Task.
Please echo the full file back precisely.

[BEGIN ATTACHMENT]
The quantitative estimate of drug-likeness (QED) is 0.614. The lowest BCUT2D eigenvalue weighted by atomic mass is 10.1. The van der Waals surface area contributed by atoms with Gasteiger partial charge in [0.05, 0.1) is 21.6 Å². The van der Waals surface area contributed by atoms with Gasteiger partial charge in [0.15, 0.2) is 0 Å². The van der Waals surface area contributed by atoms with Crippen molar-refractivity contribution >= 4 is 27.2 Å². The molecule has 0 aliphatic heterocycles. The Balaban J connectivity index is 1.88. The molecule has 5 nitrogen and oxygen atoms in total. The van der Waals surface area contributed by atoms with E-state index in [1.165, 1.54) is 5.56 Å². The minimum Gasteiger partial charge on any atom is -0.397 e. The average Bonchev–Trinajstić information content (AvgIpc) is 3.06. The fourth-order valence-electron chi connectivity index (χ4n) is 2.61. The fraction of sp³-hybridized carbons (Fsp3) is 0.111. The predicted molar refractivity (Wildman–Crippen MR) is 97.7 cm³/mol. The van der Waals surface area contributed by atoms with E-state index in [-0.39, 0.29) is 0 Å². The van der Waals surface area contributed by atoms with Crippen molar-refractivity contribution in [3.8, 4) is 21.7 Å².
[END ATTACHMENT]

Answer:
The quantitative estimate of drug-likeness (QED) is 0.614. The lowest BCUT2D eigenvalue weighted by atomic mass is 10.1. The van der Waals surface area contributed by atoms with Gasteiger partial charge in [0.05, 0.1) is 21.6 Å². The van der Waals surface area contributed by atoms with Gasteiger partial charge in [0.15, 0.2) is 0 Å². The van der Waals surface area contributed by atoms with Crippen molar-refractivity contribution >= 4 is 27.2 Å². The molecule has 0 aliphatic heterocycles. The Balaban J connectivity index is 1.88. The molecule has 5 nitrogen and oxygen atoms in total. The van der Waals surface area contributed by atoms with E-state index in [1.165, 1.54) is 5.56 Å². The minimum Gasteiger partial charge on any atom is -0.397 e. The average Bonchev–Trinajstić information content (AvgIpc) is 3.06. The fourth-order valence-electron chi connectivity index (χ4n) is 2.61. The fraction of sp³-hybridized carbons (Fsp3) is 0.111. The predicted molar refractivity (Wildman–Crippen MR) is 97.7 cm³/mol. The van der Waals surface area contributed by atoms with E-state index in [-0.39, 0.29) is 0 Å². The van der Waals surface area contributed by atoms with Crippen molar-refractivity contribution in [3.8, 4) is 21.7 Å².